3. Sunset Wind Down – Set the alarm for half an hour before sunset, grab your favourite pre-dinner drinks and nibblies, and get outside to enjoy the colour show.
  4. Star Gazing – Prepare for an evening of star gazing by researching what you might expect to see in the night sky where you live. This is best done on an evening around the new moon phase, minimal light pollution, and a clear sky. Check out the apps that help you get the most out of your astronomical adventures.
  5. Sunrise Captures – Set the alarm for this adventure too if you’re not an early riser. Make sure you’re outside well before dawn to watch the sun greet the new day. Why not make it a regular adventure and capture the moments in photographs!
  6. Herb Gardens – Plant some herb seedlings or seeds in the garden or in pots. Seedlings might be ready for you to use in a holiday cooking adventure within a couple of weeks.
  7. Make a Movie – Use the video app on your smart phone or camera to film a documentary about your backyard or park if you are permitted to go there.
  8. Outdoor Dance Party – Create a playlist of your favourite music, put together some party food, and groove and move outside. If you have close neighbours you could invite them to join the fun ….. while they stay on their own side of the fence of course, and no sharing of food either. And as always be considerate of the noise level and timing of your dance party.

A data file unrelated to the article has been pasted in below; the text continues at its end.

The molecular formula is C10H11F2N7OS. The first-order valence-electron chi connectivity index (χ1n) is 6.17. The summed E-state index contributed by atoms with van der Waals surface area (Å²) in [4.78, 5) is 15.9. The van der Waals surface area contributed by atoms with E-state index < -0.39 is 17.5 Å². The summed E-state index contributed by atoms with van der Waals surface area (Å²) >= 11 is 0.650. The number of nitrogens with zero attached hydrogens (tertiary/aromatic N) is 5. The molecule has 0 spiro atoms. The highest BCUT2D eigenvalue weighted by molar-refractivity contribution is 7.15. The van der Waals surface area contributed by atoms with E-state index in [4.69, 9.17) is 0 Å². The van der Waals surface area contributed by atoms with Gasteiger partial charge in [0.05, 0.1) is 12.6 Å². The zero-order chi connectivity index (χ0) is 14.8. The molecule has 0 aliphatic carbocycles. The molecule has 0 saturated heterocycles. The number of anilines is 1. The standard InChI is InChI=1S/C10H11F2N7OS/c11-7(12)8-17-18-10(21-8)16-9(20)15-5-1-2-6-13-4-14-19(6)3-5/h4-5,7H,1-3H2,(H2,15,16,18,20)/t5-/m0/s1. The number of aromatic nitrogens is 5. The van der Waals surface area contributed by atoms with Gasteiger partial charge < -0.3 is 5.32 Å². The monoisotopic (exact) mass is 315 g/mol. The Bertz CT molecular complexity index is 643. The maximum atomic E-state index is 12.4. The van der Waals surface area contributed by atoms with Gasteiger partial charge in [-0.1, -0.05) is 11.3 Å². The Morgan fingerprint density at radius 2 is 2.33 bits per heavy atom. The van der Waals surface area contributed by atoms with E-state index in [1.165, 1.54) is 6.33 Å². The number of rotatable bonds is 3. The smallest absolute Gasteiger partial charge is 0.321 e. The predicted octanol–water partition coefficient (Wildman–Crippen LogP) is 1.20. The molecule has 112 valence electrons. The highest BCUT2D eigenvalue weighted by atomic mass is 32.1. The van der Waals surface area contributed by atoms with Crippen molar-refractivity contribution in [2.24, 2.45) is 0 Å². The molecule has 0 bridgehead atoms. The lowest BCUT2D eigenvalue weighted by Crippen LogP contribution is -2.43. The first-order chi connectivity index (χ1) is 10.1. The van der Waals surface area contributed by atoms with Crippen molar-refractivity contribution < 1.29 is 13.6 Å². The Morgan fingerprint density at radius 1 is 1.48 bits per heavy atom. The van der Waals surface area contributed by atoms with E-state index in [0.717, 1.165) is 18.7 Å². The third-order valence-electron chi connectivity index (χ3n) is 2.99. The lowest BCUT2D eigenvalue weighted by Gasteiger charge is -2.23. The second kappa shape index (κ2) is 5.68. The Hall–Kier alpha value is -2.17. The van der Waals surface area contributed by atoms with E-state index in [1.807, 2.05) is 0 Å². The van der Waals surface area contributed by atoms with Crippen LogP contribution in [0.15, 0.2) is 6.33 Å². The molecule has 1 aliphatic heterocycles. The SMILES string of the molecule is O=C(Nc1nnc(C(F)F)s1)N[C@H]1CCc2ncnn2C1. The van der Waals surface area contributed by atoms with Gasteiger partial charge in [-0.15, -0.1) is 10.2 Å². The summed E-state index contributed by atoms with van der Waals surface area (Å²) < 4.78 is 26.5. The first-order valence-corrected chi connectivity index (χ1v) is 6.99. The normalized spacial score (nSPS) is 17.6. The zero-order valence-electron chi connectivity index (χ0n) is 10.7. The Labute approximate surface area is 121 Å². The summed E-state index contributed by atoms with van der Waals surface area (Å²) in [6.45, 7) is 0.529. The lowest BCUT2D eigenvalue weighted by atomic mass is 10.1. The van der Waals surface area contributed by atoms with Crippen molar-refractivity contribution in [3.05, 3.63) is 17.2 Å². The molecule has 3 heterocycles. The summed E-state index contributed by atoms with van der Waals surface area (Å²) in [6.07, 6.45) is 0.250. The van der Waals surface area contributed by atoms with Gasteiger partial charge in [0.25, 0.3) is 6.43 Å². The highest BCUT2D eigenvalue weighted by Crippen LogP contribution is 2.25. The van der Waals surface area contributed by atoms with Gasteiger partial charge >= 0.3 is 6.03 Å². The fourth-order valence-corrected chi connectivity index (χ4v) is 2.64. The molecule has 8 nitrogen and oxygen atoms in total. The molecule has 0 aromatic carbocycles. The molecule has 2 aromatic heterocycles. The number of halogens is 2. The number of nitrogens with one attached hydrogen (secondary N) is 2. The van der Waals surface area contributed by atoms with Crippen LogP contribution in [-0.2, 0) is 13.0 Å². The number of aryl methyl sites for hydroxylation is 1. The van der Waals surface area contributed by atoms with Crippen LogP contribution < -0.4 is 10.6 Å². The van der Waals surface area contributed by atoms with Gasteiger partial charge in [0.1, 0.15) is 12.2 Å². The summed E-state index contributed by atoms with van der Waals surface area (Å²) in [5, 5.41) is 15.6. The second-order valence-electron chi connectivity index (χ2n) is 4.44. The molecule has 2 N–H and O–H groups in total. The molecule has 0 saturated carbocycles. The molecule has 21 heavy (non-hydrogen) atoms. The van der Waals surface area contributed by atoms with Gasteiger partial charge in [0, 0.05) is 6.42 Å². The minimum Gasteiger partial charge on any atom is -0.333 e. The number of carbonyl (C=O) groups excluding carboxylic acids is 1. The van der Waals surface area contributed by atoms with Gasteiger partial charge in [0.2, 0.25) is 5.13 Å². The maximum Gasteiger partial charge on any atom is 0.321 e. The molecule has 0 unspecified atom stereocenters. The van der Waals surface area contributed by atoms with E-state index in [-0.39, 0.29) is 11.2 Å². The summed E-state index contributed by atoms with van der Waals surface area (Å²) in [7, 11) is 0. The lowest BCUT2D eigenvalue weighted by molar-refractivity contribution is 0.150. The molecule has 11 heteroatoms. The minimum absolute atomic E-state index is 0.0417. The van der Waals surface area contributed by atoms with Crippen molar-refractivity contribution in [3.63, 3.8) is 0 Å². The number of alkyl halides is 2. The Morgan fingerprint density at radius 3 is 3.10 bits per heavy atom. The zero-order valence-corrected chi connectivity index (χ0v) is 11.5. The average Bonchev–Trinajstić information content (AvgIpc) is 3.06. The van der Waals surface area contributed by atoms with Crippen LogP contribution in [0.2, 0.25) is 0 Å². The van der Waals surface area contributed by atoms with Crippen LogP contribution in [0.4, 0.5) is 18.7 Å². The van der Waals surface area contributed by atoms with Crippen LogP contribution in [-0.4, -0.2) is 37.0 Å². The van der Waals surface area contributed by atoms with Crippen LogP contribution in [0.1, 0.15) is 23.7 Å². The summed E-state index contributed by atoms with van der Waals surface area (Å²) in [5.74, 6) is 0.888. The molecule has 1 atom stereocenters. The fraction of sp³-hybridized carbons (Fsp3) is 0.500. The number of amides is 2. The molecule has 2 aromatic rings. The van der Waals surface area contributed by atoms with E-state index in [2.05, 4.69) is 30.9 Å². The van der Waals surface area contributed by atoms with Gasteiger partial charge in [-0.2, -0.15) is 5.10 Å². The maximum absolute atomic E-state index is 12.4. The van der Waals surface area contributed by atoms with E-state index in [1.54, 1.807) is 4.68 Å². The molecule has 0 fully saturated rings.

9. Outdoors Yoga and Meditation – Take your indoors practice into the outdoors for the added benefit of fresh air, Vitamin D and all the goodness that nature has to share with you.
  10. Cubby House – Grab some old sheets or blankets and throw them over the top of the clothes line, the laundry trolley or other structure that’s suitable. Grab a good book, some board games or a picnic lunch and relax for the afternoon.
  11. Bushcraft – You’ll need some milled timber that you might have lying around in the shed or some sticks in the garden, as well as some rope or baling twine. Tie the sticks together into a tee-pee, chair, table or other construction that sparks your interest.
  12. Backyard Spotlighting – Spend some quiet time in your own yard after dark getting to know the night creatures and noises that often go unnoticed. Your eyes will adjust to the dark after a few minutes, but if you use a torch, take care to respect your neighbours as well as the wildlife that might be startled by the light.
  13. Outdoor Movies – Take your laptop outside either during the day or evening for an outdoor movie experience. Add to the atmosphere with popcorn and chocolate coated ice cream!
  14. Mindful Walk – You can use a mindful walk in your own garden to ground yourself and bring a sense of stability into your day. As you slowly walk around, observe how each step feels right through your whole body. You can do this in bare feet or wearing shoes.
  15. Working Bee – This is a great time to knock over that backyard job that seems to keep getting put off. Call your family or house mates together for a working bee followed by a celebratory shared meal. Don’t forget the before and after photos!